How to retire early and the 4% rule...

joshua-earle-234344-unsplash.jpg

It's no secret that almost everyone has thought about winning the lottery, walking up to their boss with the biggest smile on their face and handing over that envelope containing the resignation letter that reads something like this; "Dear HR / Management,

Thank you for the experience you have gave me at (insert your company name here) but i am handing in my notice with immediate effect.

Kindest Regards,

Dean."

You then pick up your things, still smiling, and walk out of the office. You're free to do whatever you want. All of your bills will be paid and you're in control of what you do. At this moment in time, you probably think that it's impossible and a silly idea. It's not.

Wait.. You're telling me i can retire early?

Yes. I am.

How?

Let's take a salary of £20,000 ($27,935) which will pay out per month, after tax, around £1400 ($2000) which for most people with a humble lifestyle is enough to survive on. It will pay the mortgage, the bills, food plus transport. Now take this salary and multiply it by 25 which gives you the magic number of £500,000.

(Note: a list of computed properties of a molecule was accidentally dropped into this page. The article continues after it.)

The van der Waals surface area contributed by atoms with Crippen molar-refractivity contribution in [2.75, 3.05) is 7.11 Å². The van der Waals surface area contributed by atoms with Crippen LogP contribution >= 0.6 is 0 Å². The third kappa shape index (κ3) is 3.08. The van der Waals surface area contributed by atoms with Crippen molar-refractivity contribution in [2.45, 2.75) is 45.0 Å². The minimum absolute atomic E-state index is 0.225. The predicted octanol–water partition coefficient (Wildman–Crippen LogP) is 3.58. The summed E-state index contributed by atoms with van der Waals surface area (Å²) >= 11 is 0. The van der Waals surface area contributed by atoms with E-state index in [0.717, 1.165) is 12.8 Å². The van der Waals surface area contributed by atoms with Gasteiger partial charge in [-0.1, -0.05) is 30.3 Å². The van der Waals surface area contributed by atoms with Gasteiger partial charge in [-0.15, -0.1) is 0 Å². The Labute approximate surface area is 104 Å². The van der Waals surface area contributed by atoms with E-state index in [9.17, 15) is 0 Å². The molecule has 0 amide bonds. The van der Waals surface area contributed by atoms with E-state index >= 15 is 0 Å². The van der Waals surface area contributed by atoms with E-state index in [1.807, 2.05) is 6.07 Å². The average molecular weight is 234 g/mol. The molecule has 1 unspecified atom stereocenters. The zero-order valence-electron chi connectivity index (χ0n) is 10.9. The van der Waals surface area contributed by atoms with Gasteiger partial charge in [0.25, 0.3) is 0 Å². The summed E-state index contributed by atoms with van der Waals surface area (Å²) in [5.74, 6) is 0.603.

This is how much you would need in your retirement account to retire. It is assumed that your retirement account will have a return of around 7% and after inflation is deducted (around 3%) leaving you with a real return of 4%.

This 4% is the safe amount you can withdraw from your retirement account each year without running out of money. This means that you will be able to survive off of that amount of money - £20,000 per year - theoretically for about 30 years or so.

What's the catch?

Well, first. You need to get to your goal number. (Don't panic! The number doesn't look as bad when it's broken down)

Then you can't just lump £500k into any old savings account and draw down from it every year. You need to make sure that you are placing your money into an established low fee fund that will invest your money sensibly.

You would also have to be flexbible with the amount you withdraw. A good your could see you getting more to spend. A bad year might mean that you would have to tighten up expenses.

Final thoughts?

Every year you get £20,000 paid into a bank account and you can set it to pay your salary every single month. Why would you not want to find out how to get started!